As far as homecomings go, this will be pretty hard to beat. As far as a sense of the occasion is concerned, it’s difficult to look beyond R Ashwin.
The MA Chidambaram Stadium in Chennai had hosted its last Test in December 2016. Ashwin’s last Test hundred had come four months earlier, in Gros Islet in the Caribbean. He commemorated Test cricket’s return to Chennai with a spectacular fifth century, an effort that seemed to give him greater joy than his five-wicket haul the previous day, on Sunday (February 14).
The player of the match award was always going to be Ashwin’s for his brilliant ton and his eight-wicket match-winning haul. Not to forget Rohit Sharma’s subliminal 161 knock on day one, which set the tone for India’s series-levelling 317-run victory in the second Test against England. Rohit’s knock was vital to the hosts’ prospects of keeping their World Test Championship final hopes alive; Ashwin’s all-round brilliance was the sucker blow that sent a punch-drunk England crashing to the floor, unable to get up long after the mandatory count of 10 had been completed.
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There is so much to admire about Ashwin, no spring chicken at 34 and yet unwilling to rest on past laurels. Despite 76 Test caps, he is desperate to learn every single day. That desperation manifests itself in hours spent dissecting his game, analysing it threadbare, endeavouring to see how he can keep becoming a better version of himself. In stage two, he translates his thoughts and ideas into practice at nets, be it exploring different but extremely subtle styles of loading, gripping the ball, or imparting the revolutions that either hold the cherry longer in the air or cause it do dip without warning.
One of the numerous gripes Ashwin has had to endure is his overwhelming obsession with the sport he lives and breathes. Miffed at observations that he overthinks the game, Ashwin once told this writer, “No one complains if a scientist or a doctor thinks too much about their respective fields. Why should it be different with a cricketer? This is my profession, my job. Why are people making it out to be a crime to be so passionate about it?”
It’s this passion that facilitates the engineer-by-qualification approaching even a tennis-ball match in his neighbourhood with the same intensity as he would a high-voltage international contest. That he has managed to retain the enjoyment — the reason he gravitated towards cricket in the first place — despite playing, and succeeding, at the highest level for the better part of a decade is a glowing endorsement of his unflagging work ethic and his relentless pursuit of excellence that has undermined many a driven artiste.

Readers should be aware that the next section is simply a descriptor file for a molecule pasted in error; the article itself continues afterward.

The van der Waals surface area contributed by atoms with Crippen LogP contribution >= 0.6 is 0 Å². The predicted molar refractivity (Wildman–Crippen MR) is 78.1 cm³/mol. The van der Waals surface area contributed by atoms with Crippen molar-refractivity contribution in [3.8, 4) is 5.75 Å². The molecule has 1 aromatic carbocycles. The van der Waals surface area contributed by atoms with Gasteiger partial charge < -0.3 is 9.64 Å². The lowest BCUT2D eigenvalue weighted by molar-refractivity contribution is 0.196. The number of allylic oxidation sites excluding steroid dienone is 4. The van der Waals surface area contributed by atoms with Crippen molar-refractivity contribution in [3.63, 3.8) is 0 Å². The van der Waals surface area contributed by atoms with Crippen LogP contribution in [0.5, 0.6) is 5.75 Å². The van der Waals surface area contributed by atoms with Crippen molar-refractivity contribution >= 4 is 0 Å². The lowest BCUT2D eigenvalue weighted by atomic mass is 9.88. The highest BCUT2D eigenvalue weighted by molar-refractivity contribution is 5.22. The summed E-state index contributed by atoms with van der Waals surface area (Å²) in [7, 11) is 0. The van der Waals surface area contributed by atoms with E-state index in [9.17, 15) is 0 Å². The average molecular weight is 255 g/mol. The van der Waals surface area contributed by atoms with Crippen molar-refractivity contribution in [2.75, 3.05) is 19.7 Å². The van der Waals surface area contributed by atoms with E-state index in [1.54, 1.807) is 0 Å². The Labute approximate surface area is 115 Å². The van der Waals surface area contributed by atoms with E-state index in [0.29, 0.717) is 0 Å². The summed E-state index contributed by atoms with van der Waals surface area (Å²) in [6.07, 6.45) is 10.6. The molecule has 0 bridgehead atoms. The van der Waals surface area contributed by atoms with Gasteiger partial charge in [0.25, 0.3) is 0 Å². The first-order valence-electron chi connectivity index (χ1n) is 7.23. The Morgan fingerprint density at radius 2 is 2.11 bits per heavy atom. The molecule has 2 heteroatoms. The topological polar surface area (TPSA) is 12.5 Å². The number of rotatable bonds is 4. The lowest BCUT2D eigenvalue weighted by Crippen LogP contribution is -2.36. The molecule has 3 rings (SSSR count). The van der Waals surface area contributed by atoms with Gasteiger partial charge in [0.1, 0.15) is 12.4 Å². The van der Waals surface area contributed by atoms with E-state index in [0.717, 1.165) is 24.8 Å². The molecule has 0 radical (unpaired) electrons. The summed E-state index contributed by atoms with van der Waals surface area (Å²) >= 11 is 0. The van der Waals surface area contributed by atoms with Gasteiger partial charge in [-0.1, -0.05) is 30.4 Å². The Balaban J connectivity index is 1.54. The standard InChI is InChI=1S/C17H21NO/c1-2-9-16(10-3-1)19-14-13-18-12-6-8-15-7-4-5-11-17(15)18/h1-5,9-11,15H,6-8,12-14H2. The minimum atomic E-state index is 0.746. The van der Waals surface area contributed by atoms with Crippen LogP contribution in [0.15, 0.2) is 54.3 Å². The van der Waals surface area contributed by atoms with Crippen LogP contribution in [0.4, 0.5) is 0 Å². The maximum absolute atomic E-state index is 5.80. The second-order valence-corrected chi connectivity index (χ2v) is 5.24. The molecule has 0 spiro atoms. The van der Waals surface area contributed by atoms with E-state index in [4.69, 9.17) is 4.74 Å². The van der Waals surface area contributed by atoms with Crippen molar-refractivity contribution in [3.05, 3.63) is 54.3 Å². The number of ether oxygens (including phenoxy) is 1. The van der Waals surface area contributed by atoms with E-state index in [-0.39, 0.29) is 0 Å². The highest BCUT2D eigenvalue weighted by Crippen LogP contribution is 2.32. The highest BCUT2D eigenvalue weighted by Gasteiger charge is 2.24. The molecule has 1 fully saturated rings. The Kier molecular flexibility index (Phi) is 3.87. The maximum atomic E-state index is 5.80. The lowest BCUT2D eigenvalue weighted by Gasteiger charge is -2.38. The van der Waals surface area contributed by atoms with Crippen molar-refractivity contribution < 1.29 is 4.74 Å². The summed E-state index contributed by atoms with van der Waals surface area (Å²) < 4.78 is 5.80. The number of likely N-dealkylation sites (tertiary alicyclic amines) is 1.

A proud Tamil boy who makes no secret of his affinity for his roots and his people, Ashwin chose the perfect way to express his thanksgiving for and appreciation of his fans’ admiration and respect. Three previous Tests in the city of his birth had netted him 22 wickets, including 12 in his first appearance in Chepauk, against Australia in early 2013. But this effort ranks at the very top, as he admitted on Tuesday afternoon.
“As an eight-year-old, I have come here on these very stands to watch cricket with my father,” he said in Tamil at the post-match presentation ceremony, to rapturous applause from the crowd. “I have played four Test matches here and easily this is the most special. I get a hero’s feeling here playing cricket in COVID times, and this knowledgeable crowd came out in big numbers. We were 1-0 without the crowd, and we made it 1-1 with them.”
Later, Ashwin spoke at greater length on what playing at this ground means to him, and why he wore the broadest of grins as he touched three-figures. “It was a dream of mine to play a Test at Chepauk, forget ODI and T20s,” he revealed. “I never thought I would play here and fans will cheer for me. When I played against Australia in 2013 and got 12 wickets, the crowd was encouraging me as a youngster in the team. But the feeling this time was different. I had made my last hundred in 2016. This century came after almost five years. A lot of people had become frustrated that I have batting ability but I am not contributing. I was practising my batting at home during Covid. My reaction was natural, it was an emotional outburst.”
While runs with the bat trigger a surge of emotions, Ashwin is all reason when he slips into his primary role, as the cunning off-spinner whose mind keeps ticking over at a rate his body fails to keep pace with. In that regard, he is like a predator relentlessly stalking its prey, waiting, probing, calculating, and pouncing when the moment is opportune. Like most virtuosos, Ashwin elevates wicket-taking to a fine art. The joy doesn’t stem merely from adding to his impressive tally of scalps, which now stands a tantalising six short of a staggering 400. Ashwin delights in setting up batsmen, working them over in the mind, making them dance to his tune and then unsuspectingly luring them to their doom with a deft twirl of the forefinger or a whippy snap of the middle finger which sends the ball rushing in the exact opposite direction.
For a while a couple of years back, it looked as if Ashwin would have to play second fiddle to Ravindra Jadeja, who fused excellent left-arm spin with a more nuanced approach to batting and electric fielding which has hauled meandering Test matches to heady climaxes. The proud don’t take kindly to such slights; Ashwin went back to the drawing board, refocused and returned a more rounded, complete version whose only competitor was no one but himself. Ashwin has found what they call a second wind; having created an awareness of himself, he is out to express rather than impress. That approach can only end well.